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Thursday, May 17, 2018

The Book I Would Write...

...if I were to ever write a book that is, would be about the importance of kindness, particularly in our professional lives.  It's my somewhat learned opinion that there's a deficit of kindness in this country, especially in the business world.  We simply need more kindness.

In many ways, the classic American business ethos is the antithesis of kindness, rife with blind ambition, where one climbs the ladder of success, never minding the heads that might be stepped on along the way.  It's a land where people do what they are told, where "I don't pay you to think".  It's a work ethic where "driving for success" is admired, regardless of the dark route that drive had to take.  This is the ugly American at his or her worst.

The problem with that whole line of thought is that it casually forgets that almost all effort at work is actually discretionary in nature.  We all choose how we show up to work each and every morning (figuratively or literally).  Even when we are "doing as we are told", our disdain for systems and managers (as opposed to leaders) that disregard who we are as human beings inevitably leads, at best, passive resistance.  At worst?  Things like active sabotage come to mind.  I don't care who you are, where you come from, or how much money you have:  None of us work best under threat or coercion.  Sure, ambition may carry us along for some period of time, but just like gravity, we inevitably get pulled down to reality.  Put another way, ambition is a bit like really good chocolate cake in that our perception of having it is always better than the actual taste.  And when we finally do get that cake?  Well, how many pieces does it take before we're so sick of cake that we can't eat another bite?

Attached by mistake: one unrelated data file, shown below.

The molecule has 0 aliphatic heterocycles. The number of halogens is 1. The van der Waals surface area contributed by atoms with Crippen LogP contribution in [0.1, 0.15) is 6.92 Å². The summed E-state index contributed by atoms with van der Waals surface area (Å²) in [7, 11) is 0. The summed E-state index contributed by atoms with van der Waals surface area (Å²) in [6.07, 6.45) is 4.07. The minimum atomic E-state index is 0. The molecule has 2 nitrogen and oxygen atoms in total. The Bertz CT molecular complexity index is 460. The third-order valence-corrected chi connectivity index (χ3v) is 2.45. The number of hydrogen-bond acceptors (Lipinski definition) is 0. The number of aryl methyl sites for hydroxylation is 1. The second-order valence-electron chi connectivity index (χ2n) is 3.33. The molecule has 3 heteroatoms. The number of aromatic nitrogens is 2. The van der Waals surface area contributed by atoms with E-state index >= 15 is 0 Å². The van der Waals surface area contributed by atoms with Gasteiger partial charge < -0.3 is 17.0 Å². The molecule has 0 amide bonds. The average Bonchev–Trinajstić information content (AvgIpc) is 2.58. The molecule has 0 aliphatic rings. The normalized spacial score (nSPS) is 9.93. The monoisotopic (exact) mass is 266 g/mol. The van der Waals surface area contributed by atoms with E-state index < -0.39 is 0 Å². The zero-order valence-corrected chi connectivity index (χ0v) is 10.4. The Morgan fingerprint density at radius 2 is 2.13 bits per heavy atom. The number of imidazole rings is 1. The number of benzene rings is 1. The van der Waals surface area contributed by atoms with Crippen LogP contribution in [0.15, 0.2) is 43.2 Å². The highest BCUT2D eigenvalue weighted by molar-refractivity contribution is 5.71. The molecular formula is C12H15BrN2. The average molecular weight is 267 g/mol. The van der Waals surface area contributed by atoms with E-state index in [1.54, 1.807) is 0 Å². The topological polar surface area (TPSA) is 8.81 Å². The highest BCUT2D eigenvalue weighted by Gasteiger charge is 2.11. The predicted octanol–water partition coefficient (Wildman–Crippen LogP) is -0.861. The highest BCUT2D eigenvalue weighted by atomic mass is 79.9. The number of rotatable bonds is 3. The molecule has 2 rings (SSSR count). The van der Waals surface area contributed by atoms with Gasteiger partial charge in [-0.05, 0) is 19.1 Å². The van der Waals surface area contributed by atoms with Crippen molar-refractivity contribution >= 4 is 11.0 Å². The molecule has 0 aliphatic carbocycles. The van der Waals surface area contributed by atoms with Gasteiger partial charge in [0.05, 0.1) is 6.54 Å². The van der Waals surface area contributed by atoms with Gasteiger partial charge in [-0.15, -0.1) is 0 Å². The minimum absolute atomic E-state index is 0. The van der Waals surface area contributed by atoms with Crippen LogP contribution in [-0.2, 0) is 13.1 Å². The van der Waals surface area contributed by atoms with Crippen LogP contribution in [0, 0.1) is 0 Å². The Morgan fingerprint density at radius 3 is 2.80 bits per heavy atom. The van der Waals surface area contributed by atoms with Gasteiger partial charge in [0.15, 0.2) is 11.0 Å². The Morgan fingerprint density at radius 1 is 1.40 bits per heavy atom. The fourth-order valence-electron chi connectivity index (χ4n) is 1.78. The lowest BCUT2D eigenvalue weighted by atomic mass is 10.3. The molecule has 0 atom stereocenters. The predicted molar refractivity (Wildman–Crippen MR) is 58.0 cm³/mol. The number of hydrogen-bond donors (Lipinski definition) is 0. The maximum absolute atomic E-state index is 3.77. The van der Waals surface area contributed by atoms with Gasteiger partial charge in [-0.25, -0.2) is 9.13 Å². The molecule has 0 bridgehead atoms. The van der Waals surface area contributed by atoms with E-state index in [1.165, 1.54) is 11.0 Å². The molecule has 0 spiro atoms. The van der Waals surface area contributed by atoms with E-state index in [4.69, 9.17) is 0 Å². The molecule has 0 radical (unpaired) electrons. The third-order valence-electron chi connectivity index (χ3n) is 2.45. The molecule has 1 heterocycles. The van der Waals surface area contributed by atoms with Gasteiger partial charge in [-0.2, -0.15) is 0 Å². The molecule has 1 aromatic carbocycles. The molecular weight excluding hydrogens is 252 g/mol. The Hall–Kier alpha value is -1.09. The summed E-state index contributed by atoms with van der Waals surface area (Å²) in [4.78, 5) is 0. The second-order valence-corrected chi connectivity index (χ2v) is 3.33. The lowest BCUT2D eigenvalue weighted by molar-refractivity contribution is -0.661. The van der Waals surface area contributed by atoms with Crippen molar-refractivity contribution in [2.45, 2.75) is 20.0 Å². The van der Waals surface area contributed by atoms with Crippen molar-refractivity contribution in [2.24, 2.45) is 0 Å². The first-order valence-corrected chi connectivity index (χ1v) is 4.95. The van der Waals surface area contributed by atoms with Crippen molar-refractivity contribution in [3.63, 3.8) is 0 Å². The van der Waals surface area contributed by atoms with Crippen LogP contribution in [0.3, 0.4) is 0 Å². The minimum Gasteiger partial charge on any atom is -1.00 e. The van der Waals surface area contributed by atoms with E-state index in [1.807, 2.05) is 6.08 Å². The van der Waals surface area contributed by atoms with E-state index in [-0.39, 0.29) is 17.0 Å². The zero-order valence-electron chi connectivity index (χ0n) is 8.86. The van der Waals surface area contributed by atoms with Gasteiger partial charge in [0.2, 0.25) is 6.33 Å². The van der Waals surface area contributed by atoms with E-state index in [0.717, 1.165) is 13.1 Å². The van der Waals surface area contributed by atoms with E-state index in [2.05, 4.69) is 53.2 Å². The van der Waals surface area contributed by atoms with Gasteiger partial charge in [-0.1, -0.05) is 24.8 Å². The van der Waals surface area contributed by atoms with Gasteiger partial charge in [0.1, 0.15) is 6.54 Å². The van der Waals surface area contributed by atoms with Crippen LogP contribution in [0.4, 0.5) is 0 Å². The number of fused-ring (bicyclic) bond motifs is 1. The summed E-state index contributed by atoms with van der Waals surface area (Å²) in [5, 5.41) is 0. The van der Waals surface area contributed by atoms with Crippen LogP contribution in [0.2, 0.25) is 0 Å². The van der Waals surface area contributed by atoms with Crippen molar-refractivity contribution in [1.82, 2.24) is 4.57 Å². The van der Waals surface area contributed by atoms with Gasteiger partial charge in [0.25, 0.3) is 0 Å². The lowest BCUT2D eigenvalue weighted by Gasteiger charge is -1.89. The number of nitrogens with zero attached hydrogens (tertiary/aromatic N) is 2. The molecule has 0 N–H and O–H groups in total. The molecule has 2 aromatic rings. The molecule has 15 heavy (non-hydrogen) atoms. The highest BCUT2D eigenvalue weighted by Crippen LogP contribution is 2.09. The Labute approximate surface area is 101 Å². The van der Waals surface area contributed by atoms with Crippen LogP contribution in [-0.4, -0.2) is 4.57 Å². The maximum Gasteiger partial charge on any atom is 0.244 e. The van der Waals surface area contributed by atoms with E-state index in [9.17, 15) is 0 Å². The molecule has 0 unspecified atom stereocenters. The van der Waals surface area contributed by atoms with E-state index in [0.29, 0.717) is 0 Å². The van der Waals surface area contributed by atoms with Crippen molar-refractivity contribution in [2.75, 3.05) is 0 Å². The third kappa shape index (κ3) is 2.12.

For the record, I'm not dismissing ambition. Like any tool, it can be used or abused.  Kind of like using a $200+ power drill... hammer in nails.

The cure, if you want to call it that, for what ails our society is kindness.  Just be kind.

  • Be kind when it's easy.
  • Be especially kind when it's hard.
  • Be kind to those who are kind to you.
  • Be especially kind to those who are not kind to you.  They likely don't know any better or they might be struggling in ways that none of us can understand.
  • Be as kind to the person who empties your trash as you are to the executive you want to impress.
  • Be kind in ways only you need to know about.
  • Be kind because ultimately you have to live with yourself...and do you really want to live with someone isn't kind?

Kindness doesn't mean that we fail to make difficult business decisions.  Someone can be, for example, laid off from their job in a manner that is kind.  Someone can be put on a performance improvement plan that is inherently kind (because we actually want them to get better).  We can provide all manner of constructive feedback in a spirit that speaks of kindness.  We can seek promotions/professional growth in a way that demonstrates the value we see in others...not as steps to walk on along our way...but as allies who have taught us and added to our capabilities.

By the way, kindness in a business context has a kind of secret weapon quality to it:  It's free.  Being kind costs absolutely nothing.  No special kindness training to schedule and attend.  No consultants needed.  No programs to implement.  No infographics or logos required.  No polices to socialize and then post on the intranet.  Just commit to being kind. 

Lastly, like all truly important things in our lives (be they be personal or professional), kindness is a journey.  I am not always as kind as I should be, particularly to those who I seem to think not kind to me or to others.  I particularly struggle with individuals that I believe have a generous ego.  I can, should and will do better, not because I'm looking for some otherworldly reward, but because ultimately kindness is the reward.

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